Image caption A hockey team was organised but chess, skittles and croquet were available
Image copyright IWM
Image caption Lower ranking prisoners waited on the officers - but slept in sheds
Image copyright WW Winter
Image caption Well staged theatre productions were held but men had to take all the roles

The papers got wind of the conditions and - fuelled by tales of brutality in German camps - called for action.

Pressed during a debate in parliament on excessive privileges at the camp, Mr Harold Tennant, the Under Secretary of State, insisted the sale of alcohol was restricted to "light wines and beers" but could not confirm whether quantities were limited.

The arrival - and subsequent departure - of dashing pilot Gunther Pluschow only added to its notoriety.

Gerhard Ehlers runs a website devoted to Pluschow.

Weak spot

"He was a one man airforce for the Kaiser in China but had to flee. In disguise he made his way to the then-neutral US, became something of a celebrity and then tried to return to Germany but was captured in Gibraltar.

"He had mixed emotions when he saw Donington Hall. First of all he was surprised by the quality and the standard he found there but immediately began to plan his escape.

Image copyright Anton Rippon
Image caption Gunther Pluschow was already a celebrity, due to his escape from China, before he came to Donington

"He looked around noting weaknesses in the fences and felt this was a place he could get out of."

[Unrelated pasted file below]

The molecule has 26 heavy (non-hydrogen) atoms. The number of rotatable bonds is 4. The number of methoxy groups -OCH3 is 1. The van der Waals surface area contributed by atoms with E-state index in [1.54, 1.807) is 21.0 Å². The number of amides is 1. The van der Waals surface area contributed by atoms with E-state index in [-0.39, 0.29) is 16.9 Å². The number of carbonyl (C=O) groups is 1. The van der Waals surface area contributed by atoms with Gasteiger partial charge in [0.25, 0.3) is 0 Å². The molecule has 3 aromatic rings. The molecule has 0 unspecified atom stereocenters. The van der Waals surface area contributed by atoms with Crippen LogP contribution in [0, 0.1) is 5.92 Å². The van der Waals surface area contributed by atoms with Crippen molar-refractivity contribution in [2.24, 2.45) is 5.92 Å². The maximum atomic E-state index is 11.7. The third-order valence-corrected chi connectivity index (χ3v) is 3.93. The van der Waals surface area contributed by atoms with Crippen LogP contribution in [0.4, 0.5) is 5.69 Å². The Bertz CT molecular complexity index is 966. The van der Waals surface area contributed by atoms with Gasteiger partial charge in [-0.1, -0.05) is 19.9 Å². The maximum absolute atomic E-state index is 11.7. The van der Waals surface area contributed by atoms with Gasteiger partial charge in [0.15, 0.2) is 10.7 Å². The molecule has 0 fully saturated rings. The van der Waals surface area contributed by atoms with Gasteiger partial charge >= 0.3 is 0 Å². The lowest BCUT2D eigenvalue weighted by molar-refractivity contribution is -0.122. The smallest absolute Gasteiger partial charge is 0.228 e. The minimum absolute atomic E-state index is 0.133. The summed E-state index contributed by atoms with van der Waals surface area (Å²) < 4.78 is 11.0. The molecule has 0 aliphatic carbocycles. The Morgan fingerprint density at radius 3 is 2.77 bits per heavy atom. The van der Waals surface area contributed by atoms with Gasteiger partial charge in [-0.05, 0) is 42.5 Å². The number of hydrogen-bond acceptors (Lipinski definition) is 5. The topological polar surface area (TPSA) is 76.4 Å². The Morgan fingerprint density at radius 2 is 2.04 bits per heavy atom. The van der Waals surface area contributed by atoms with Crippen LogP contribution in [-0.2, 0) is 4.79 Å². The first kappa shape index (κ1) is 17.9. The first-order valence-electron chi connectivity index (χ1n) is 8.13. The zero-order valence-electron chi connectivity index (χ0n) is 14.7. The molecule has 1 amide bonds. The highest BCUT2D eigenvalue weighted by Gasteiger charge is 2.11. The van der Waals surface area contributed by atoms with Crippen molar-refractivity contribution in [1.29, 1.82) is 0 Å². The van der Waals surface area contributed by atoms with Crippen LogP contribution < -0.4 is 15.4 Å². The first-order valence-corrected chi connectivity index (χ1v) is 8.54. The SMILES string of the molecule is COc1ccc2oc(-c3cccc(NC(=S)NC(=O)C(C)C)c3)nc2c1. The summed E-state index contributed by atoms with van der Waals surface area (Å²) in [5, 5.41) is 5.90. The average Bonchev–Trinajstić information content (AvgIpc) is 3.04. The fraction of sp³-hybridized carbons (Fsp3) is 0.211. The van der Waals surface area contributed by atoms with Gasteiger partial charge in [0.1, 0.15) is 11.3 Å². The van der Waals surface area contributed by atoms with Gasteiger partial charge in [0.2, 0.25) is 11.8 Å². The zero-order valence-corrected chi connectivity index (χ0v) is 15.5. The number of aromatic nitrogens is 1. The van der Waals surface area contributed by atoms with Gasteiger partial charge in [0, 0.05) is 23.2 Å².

The 29-year-old's impression was confirmed when he saw a deer work its way through the wire.

He then spent time planning his move and teasing useful information out of the guards.

Fatal adventure

During rain storm on the night of 4 July, Pluschow and an accomplice managed to hide from inspections, then simply forced their way through the fences.

Despite being badly cut and having no identification, the pair made it to London undetected.

While his comrade was recaptured, Pluschow, after days of sleeping rough, found a ship going to the neutral Netherlands. As it sailed he swam out to it, climbed a rope and hid in a lifeboat.

When it docked he dodged customs checks and stepped through a staff exit - and into legend as the only person in either world war to make it from a UK prison camp back to Germany.

"When he came back from England he was considered a hero in Germany," Mr Ehlers said. "He was put on a postcard.

"Everything he did with a little smile on his face. He was not steely Gunther, he was more like a boy scout adventurer".

Pluschow's star faded after the war but his thirst for adventure did not. He died in a flying accident while exploring the Andes in 1931.

Despite the controversy about conditions, Pluschow's escape and another breakout using a tunnel, Donington continued as a prisoner of war camp until 1919.

In World War Two, it was again requisitioned by the military, this time as a vehicle depot.

After being passed through a number of hands it is currently the headquarters of Norton motorbikes.